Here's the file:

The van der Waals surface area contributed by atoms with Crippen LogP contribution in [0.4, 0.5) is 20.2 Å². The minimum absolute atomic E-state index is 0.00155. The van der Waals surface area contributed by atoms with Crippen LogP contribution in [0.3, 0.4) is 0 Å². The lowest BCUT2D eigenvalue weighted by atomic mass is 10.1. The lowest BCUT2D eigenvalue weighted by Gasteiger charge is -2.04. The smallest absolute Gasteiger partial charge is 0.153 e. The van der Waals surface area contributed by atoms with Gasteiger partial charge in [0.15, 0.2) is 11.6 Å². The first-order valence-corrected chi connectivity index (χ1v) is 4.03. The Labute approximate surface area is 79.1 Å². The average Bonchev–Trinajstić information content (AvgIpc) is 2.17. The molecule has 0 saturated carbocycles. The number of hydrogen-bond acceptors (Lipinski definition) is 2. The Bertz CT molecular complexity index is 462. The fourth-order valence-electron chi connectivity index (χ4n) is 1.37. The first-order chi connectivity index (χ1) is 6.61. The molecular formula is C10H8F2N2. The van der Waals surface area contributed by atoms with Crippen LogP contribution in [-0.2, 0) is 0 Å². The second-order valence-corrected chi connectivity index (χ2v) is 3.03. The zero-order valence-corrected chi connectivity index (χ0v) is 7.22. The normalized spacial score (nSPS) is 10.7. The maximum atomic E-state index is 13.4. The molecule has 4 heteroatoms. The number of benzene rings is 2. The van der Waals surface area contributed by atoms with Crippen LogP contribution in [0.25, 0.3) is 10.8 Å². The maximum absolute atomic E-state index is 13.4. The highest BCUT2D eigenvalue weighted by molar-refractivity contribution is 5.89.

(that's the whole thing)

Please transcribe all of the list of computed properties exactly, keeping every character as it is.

The van der Waals surface area contributed by atoms with Crippen LogP contribution in [0.4, 0.5) is 20.2 Å². The minimum absolute atomic E-state index is 0.00155. The van der Waals surface area contributed by atoms with Crippen LogP contribution in [0.3, 0.4) is 0 Å². The lowest BCUT2D eigenvalue weighted by atomic mass is 10.1. The lowest BCUT2D eigenvalue weighted by Gasteiger charge is -2.04. The smallest absolute Gasteiger partial charge is 0.153 e. The van der Waals surface area contributed by atoms with Gasteiger partial charge in [0.15, 0.2) is 11.6 Å². The first-order valence-corrected chi connectivity index (χ1v) is 4.03. The Labute approximate surface area is 79.1 Å². The average Bonchev–Trinajstić information content (AvgIpc) is 2.17. The molecule has 0 saturated carbocycles. The number of hydrogen-bond acceptors (Lipinski definition) is 2. The Bertz CT molecular complexity index is 462. The fourth-order valence-electron chi connectivity index (χ4n) is 1.37. The first-order chi connectivity index (χ1) is 6.61. The molecular formula is C10H8F2N2. The van der Waals surface area contributed by atoms with Crippen LogP contribution in [-0.2, 0) is 0 Å². The second-order valence-corrected chi connectivity index (χ2v) is 3.03. The zero-order valence-corrected chi connectivity index (χ0v) is 7.22. The normalized spacial score (nSPS) is 10.7. The maximum atomic E-state index is 13.4. The molecule has 4 heteroatoms. The number of benzene rings is 2. The van der Waals surface area contributed by atoms with Crippen LogP contribution in [0.25, 0.3) is 10.8 Å². The maximum absolute atomic E-state index is 13.4. The highest BCUT2D eigenvalue weighted by molar-refractivity contribution is 5.89.